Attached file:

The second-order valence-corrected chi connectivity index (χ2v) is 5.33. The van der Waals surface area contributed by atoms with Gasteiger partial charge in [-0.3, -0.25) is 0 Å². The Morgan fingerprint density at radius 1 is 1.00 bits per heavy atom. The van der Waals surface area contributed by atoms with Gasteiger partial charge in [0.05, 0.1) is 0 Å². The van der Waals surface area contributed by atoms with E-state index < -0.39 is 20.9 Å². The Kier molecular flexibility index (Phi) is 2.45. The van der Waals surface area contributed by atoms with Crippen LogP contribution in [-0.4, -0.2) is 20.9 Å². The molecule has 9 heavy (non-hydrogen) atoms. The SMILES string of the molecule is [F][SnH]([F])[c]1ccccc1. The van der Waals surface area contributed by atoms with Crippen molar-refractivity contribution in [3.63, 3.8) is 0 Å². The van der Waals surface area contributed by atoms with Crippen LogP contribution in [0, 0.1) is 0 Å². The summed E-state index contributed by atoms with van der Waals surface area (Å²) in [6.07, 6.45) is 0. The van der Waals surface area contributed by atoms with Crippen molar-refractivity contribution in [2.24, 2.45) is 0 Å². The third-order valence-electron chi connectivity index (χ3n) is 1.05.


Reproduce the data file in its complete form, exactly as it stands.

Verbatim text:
The second-order valence-corrected chi connectivity index (χ2v) is 5.33. The van der Waals surface area contributed by atoms with Gasteiger partial charge in [-0.3, -0.25) is 0 Å². The Morgan fingerprint density at radius 1 is 1.00 bits per heavy atom. The van der Waals surface area contributed by atoms with Gasteiger partial charge in [0.05, 0.1) is 0 Å². The van der Waals surface area contributed by atoms with E-state index < -0.39 is 20.9 Å². The Kier molecular flexibility index (Phi) is 2.45. The van der Waals surface area contributed by atoms with Crippen LogP contribution in [-0.4, -0.2) is 20.9 Å². The molecule has 9 heavy (non-hydrogen) atoms. The SMILES string of the molecule is [F][SnH]([F])[c]1ccccc1. The van der Waals surface area contributed by atoms with Crippen molar-refractivity contribution in [3.63, 3.8) is 0 Å². The van der Waals surface area contributed by atoms with Crippen LogP contribution in [0, 0.1) is 0 Å². The summed E-state index contributed by atoms with van der Waals surface area (Å²) in [6.07, 6.45) is 0. The van der Waals surface area contributed by atoms with Crippen molar-refractivity contribution in [2.24, 2.45) is 0 Å². The third-order valence-electron chi connectivity index (χ3n) is 1.05.